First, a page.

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My understanding is that a program can link dynamically to an LGPL library and include its headers, possibly with modifications, without the program having to be released under the LGPL, but any modifications to the source code that goes into building the dynamic library must be released under the LGPL.

In effect, this allows people to use the library without restrictions, but they have to contribute back any changes they make to it.

I would like to release a C++ library that I wrote as FOSS, and I would like to license it in the same spirit: allow people to use it without having to release the code that uses it, but having to release any changes they make to it. However, the LGPL itself is not a good fit for me because my library is entirely header-only (it's a template library).

What license would serve this purpose?

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closed as off-topic by JasonMArcher, ProgramFOX, rene, Infinite Recursion, gunr2171 Jun 10 at 18:43

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@R.MartinhoFernandes: The Boost license is permissive. All derivate works based on them can be distributed without contributing changes back to the project. –  HighCommander4 Jul 9 '12 at 22:51
Oh, forget I said anything then :) –  R. Martinho Fernandes Jul 9 '12 at 22:55
To those voting to close the question: please recommend an alternative StackExchange site where it would be more appropriate. –  HighCommander4 Jul 9 '12 at 22:57
@HighCommander4: I didn't vote to close, but this might be good at programmers.stackexchange.com –  Falmarri Jul 9 '12 at 23:39
I'm voting to close this question as off-topic because it is about licensing or legal issues, not programming or software development. See here and here for details, and the help center for more. –  JasonMArcher Jun 10 at 18:05

2 Answers 2

up vote 3 down vote accepted

Eigen is a header only C++ library released under the LGPL3 licence. There are useful information about it on their Licensing FAQ page.

Another option is the CDDL licence. It is similar to LGPL, but it is a file based licence: you can use licensed files in any way you want as long as you make no changes to them. If you do, you'll have to share (only) those changes. One of the advantages over LGPL is that you can statically link CDDL libraries without sharing anything (of course this is irrelevant in this case, since your library is header only). One of the disadvantages is that it is incompatible with GPL licence (see here under MPL licence).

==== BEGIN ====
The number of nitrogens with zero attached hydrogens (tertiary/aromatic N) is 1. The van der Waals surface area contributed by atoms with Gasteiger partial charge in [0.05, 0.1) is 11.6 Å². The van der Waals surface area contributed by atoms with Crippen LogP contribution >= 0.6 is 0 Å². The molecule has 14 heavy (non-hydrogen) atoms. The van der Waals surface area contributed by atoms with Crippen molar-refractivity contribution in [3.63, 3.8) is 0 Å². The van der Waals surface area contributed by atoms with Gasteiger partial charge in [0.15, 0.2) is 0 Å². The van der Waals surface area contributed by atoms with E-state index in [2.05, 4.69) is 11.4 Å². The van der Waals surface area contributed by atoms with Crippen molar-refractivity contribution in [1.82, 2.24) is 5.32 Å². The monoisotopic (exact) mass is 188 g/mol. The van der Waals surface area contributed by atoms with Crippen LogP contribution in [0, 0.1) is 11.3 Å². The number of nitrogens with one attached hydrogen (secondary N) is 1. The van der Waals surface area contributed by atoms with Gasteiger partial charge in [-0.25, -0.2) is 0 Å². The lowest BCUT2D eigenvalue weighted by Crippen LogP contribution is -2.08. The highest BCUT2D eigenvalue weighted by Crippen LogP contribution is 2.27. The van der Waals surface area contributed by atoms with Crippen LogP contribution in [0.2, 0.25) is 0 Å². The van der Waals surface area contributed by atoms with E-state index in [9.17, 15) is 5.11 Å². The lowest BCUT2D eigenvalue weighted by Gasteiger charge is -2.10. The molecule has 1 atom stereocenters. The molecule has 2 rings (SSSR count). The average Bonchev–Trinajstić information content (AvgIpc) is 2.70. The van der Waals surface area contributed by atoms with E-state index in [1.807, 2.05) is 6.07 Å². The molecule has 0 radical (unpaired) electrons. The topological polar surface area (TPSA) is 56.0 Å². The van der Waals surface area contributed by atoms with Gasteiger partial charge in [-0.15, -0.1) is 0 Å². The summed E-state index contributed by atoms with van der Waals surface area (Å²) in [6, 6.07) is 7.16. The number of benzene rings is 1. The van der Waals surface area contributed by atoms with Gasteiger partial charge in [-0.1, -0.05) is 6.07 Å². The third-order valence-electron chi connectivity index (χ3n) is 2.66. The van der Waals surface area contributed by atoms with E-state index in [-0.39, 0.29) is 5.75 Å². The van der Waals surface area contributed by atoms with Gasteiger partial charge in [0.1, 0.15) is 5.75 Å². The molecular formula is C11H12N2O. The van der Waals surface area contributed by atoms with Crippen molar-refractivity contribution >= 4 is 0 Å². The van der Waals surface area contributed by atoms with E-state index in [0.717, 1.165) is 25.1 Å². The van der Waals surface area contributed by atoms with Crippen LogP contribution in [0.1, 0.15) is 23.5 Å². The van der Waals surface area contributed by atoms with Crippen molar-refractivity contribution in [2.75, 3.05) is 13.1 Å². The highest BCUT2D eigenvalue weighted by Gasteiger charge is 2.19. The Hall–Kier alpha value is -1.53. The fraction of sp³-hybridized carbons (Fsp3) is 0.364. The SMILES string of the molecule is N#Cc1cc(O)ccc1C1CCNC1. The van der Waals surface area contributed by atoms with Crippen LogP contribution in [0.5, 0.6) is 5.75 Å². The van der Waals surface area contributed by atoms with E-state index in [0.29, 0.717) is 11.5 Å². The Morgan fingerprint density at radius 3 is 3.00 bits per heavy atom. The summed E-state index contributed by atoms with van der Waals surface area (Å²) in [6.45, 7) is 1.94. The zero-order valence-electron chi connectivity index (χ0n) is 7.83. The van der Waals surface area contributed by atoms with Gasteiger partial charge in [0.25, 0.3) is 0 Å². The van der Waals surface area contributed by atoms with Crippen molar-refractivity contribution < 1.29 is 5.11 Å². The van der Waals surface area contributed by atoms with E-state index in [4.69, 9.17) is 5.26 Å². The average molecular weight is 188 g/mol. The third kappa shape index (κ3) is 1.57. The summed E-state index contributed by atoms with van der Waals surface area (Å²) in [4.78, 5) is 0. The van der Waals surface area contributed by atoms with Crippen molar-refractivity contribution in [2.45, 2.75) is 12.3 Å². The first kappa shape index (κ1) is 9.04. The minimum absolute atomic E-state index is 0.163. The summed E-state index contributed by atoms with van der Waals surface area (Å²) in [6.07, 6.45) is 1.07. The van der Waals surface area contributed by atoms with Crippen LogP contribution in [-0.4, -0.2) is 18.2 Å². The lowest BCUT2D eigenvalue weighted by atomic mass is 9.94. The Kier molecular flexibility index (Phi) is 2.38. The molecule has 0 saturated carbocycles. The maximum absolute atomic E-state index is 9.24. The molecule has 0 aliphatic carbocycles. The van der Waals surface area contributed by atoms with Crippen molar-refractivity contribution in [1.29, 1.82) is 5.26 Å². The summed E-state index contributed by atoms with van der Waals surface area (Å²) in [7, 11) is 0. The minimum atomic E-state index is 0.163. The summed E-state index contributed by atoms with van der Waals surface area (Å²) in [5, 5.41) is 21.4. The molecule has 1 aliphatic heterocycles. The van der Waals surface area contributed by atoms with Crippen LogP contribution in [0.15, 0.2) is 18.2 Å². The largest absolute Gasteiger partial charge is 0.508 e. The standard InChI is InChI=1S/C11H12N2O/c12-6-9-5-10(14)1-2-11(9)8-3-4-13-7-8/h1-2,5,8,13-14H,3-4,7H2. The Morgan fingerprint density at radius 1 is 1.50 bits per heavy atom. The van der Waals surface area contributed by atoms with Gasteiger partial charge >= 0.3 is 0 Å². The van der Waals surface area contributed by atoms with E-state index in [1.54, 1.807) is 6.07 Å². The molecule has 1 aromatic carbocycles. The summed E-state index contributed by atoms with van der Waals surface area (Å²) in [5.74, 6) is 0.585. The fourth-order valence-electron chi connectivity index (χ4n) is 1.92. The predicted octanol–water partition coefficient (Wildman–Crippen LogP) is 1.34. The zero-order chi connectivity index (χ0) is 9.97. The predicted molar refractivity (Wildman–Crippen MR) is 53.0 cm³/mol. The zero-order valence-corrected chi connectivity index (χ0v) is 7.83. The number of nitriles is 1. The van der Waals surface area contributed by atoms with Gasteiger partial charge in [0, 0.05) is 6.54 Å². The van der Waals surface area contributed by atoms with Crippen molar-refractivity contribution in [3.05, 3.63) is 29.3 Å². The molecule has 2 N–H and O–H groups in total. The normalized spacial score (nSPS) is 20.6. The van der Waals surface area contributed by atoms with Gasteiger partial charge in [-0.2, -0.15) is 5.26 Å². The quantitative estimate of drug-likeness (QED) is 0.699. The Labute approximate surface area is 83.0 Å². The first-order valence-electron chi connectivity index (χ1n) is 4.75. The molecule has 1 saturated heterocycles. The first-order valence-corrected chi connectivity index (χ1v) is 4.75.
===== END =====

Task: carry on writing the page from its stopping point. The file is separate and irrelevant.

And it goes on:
See also some FAQs on CDDL.

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Eigen switched to MPL-2.0 which is useful as it is GPL/LGPL compatible and file-based, so it is more compatible than CDDL and should be preferred therefore. –  hakre Aug 5 '12 at 14:14

The LGPL works the same whether the library is header-only or not. The license works precisely the same way. Dynamic linking is just an option under the LGPL and people just won't be able to take advantage of that particular option with your library.

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Check out section 3 of the LGPL, which gives exceptions for things contained in headers. Specifically, 'numerical parameters, data structure layouts and accessors, or small macros, inline functions and templates (ten or fewer lines in length).' –  Mark H Jul 9 '12 at 22:54
My reading of the LGPL is that if you merely incorporate material from the header files of the Library in an Application, that Application can be distributed under a license of your choice. For a header-only library, any derivative work merely makes use of header files, so any derivative work can be distributed under a license of your choice. I could be misreading it, though. –  HighCommander4 Jul 9 '12 at 23:07
Your understanding is partially correct. People can take header files and distribute their code under any license - as the LGPL allows - however, it does not specify that they may convey a modified version of the library (headers) under any terms but the LGPL or GPL. The features from a header which they are allowed to use are listed in my previous comment. It would be hard for anyone to argue that any relatively complex template (over 10 lines) is covered by the exception there. For an entire library contained in header files, the LGPL is probably sufficient. –  Mark H Jul 9 '12 at 23:18
Also, LGPLv3 on a header file essentially forces GPL on all files that use it (because as this answer says, dynamic linking is not an option). –  Ben Voigt Jul 10 '12 at 1:40
@Ben - The LGPLv3 doesn't force the GPL on derived works - you can satisfy the license by providing compiled object files to link against. –  Mark H Jul 10 '12 at 5:43

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